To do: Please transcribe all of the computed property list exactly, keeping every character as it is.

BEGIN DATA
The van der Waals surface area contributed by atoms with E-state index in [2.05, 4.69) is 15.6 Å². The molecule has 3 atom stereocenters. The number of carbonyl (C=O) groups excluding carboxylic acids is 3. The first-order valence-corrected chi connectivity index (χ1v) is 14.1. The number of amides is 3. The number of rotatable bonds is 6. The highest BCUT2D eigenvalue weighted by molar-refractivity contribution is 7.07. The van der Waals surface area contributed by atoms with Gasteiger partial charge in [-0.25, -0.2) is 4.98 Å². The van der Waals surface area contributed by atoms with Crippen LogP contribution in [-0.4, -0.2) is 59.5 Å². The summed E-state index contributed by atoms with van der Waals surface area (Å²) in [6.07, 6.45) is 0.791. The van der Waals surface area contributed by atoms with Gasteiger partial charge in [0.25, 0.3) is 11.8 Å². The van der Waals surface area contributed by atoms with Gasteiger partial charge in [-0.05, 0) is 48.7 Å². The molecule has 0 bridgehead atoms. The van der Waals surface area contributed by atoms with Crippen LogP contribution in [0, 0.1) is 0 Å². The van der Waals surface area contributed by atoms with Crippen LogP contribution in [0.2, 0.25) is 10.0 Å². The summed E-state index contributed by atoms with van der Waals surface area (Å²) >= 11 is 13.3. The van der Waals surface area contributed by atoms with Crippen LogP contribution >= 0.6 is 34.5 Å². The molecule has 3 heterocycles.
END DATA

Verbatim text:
The van der Waals surface area contributed by atoms with E-state index in [2.05, 4.69) is 15.6 Å². The molecule has 3 atom stereocenters. The number of carbonyl (C=O) groups excluding carboxylic acids is 3. The first-order valence-corrected chi connectivity index (χ1v) is 14.1. The number of amides is 3. The number of rotatable bonds is 6. The highest BCUT2D eigenvalue weighted by molar-refractivity contribution is 7.07. The van der Waals surface area contributed by atoms with Gasteiger partial charge in [-0.25, -0.2) is 4.98 Å². The van der Waals surface area contributed by atoms with Crippen LogP contribution in [-0.4, -0.2) is 59.5 Å². The summed E-state index contributed by atoms with van der Waals surface area (Å²) in [6.07, 6.45) is 0.791. The van der Waals surface area contributed by atoms with Gasteiger partial charge in [0.25, 0.3) is 11.8 Å². The van der Waals surface area contributed by atoms with Gasteiger partial charge in [-0.05, 0) is 48.7 Å². The molecule has 0 bridgehead atoms. The van der Waals surface area contributed by atoms with Crippen LogP contribution in [0, 0.1) is 0 Å². The van der Waals surface area contributed by atoms with Crippen LogP contribution in [0.2, 0.25) is 10.0 Å². The summed E-state index contributed by atoms with van der Waals surface area (Å²) >= 11 is 13.3. The van der Waals surface area contributed by atoms with Crippen LogP contribution >= 0.6 is 34.5 Å². The molecule has 3 heterocycles.